McKinsey (2008) is the author of a report, based on background knowledge and data supplied by 50 large enterprises in the power sector, oil and gas industry, manufacturers of energy equipment and other CCS stakeholders.
Three types of CCS projects are dealt with: 1) demonstration projects with a "typical cost differential" of €60-90/tCO2, 2) early commercial CCS projects: €35-50/tCO2 and 3) full-scale projects in 2030 €30-45/tCO2 which happens to correspond neatly with some observers´ estimate of the price of allowances in the EU ETS at that time!
Lately (April 2009) a working paper entitled Economic Optimality of CCS Use: A Resource-Economic Model from Kiel Institute for the World Economy emphasizes the importance of observing increasing storage costs in accordance with the progressive exploitation and replenishment of stocks globally. This working paper is rather theoretical and does not provide specific cost figures. The above mentioned estimates CCS costs are miles below the magnitude an example from the real world seems to suggest. Much indicates that the cost estimates in these reports are significantly undervalued.
An example of a full scale CCS plant: Mongstad, Norway
Norwegian power corporation Statoil´s project in Mongstad aims at CO2 reduction through CCS from a natural gas-fired power plant and a refinery. This project is as close as it gets to a facility projected at full scale with comprehensive and thorough estimates of investment and operating costs. It should be noted that the project costs are not readily comparable to CO2 capture from coal-fired plants. The investment and operating costs mentioned below pertain only to the capture stage. A number of other costs including construction of transport infrastructure, transport, injection, storage and monitoring of the captured CO2 should be added for an accurate picture.
The projected CCS installations are designed to capture approx. two million tons of CO2 per year of which approx. 1.2 million tons of CO2 from the power plant and about. 0.8 million tons from the refinery. The project is described in detail in this Masterplan.
We are talking about a mega project: "The capture plants studied in this report demand an area of approx. 150 000 m2, corresponding to approx. 20 football pitches. The plants will require 55 MW of electricity, the equivalent of some 17 000 housing units." The plant will be equipped with some of the largest devices and mechanical components ever built. Cost and risk assessments for the investments point to a very high degree of uncertainty: "For projects in this phase the degree of uncertainty usually ranges in a -30% / +40% interval at an 80% confidence interval (the likelihood of occurring within the indicated interval). Risks in this project, however, are probably even higher since the project involves extensive use of new technology, a type of project that neither SH or the industry have relevant experiences with and because the project entails voluminous construction activities within an existing complex industrial plant already in operation. " This may in practice mean that the investment costs might be up to 1.5 times higher than those provided below.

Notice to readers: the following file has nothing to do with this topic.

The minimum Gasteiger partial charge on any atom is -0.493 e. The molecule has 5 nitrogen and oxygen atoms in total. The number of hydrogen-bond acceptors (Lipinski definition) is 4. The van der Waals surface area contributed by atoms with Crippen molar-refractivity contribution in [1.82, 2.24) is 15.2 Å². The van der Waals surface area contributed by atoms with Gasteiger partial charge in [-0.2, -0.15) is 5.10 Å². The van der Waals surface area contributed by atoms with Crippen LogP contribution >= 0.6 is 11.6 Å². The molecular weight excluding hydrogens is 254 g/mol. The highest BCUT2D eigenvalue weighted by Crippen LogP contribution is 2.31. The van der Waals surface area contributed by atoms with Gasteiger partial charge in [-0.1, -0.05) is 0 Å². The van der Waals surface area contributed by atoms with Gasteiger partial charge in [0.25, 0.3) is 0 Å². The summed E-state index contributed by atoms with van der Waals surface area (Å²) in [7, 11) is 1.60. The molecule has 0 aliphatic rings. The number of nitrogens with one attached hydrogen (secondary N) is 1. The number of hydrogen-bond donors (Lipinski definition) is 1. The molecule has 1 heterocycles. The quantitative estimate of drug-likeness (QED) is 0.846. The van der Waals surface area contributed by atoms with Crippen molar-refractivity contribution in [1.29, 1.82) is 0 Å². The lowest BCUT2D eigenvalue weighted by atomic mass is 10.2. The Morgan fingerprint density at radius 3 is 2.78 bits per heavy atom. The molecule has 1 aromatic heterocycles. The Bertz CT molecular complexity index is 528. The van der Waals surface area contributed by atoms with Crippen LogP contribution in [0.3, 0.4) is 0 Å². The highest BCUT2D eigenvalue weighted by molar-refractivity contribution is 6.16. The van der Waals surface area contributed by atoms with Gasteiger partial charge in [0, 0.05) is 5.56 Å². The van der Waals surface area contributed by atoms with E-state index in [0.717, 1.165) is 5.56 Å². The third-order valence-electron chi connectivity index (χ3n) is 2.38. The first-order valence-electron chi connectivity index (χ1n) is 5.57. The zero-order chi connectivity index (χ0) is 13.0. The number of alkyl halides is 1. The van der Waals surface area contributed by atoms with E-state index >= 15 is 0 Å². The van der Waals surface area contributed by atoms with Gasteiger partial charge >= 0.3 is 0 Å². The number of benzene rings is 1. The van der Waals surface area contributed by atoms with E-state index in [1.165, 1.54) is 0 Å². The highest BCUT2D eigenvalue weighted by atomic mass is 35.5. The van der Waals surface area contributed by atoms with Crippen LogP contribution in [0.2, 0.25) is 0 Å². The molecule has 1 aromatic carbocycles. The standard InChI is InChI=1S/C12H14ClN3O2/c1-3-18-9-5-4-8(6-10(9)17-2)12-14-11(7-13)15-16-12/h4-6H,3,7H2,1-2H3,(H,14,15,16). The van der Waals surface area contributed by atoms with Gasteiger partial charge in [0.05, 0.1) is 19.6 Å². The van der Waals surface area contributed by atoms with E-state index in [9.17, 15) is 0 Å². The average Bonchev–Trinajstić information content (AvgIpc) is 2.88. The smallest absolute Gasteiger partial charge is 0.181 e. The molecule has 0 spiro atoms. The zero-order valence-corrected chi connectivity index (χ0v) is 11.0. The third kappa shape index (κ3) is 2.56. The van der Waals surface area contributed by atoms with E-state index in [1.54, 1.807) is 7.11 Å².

The investment requirements of CCS installations for the power plant and the refinery together is estimated at 25 billion current Norwegian kroner or €2,96 billion. 50% of these go to capture at the power plant, 20% go to capture at the refinery and 30% are common utility systems for both capture plants.
The annual operating costs (power, steam, chemicals, salaries, maintenance, service etc.) is estimated at between 1.0 and 1.7 billion. Norwegian kroner or between €120 and 200 million in 2020. Energy costs represent 50-70% of the operating costs that will consequently vary in accordance with future energy prices.
Based on the estimated investment and operating costs Statoil estimates that total costs per captured ton of CO2 would be around 1300 to 1800 Norwegian kroner or 154 to 213 euros (2008 price level at 7% discount rate). Costs of transporting captured CO2, injection, storage and building of transportation infrastructure should be added to these numbers for a full cost estimate. If these are stipulated to be just 20% of the capture costs the CO2 reduction costs in this case will land somewhere between 1560 and 2160 Norwegian kroner or €185 and 255 per ton. With the above-mentioned uncertainty (-30 / +40%) the range expands to 1100 and 3000 Norwegian kroner per ton of CO2 or €130-355/tCO2 or a mean value of some €240 per tonne of CO2.
The calculations above do not account for the CO2 emitted in producing and transporting the inevitable extra energy needed to capture CO2. Mongstad indicates a significantly higher order of magnitude per ton of CO2 reduced through CCS than the desktop reports suggest. In the long term the price could be even higher. Generally technological advances over time lead to a reduction of costs. In this case, however, the effects will be quite limited compared to the price increases that lie in the cards for key cost components of CCS: coal, gas, oil, steel, nickel, aluminium, cement etc. Furthermore it should be kept in mind that mega-projects (projects with investments of more than USD 1 billion) dependent on public funding have a tradition of budgetary underestimation compared to actual costs, as among others Danish researcher Bent Flyvbjerg has documented in several papers.
With a cost outlook for CCS like this it is no surprise that the economic stakeholders of the technology are doing what they can to make the public pay for development and dissemination of the technology.
How high must the political CO2 price be for CCS to become profitable at full scale from a private economic point of view ?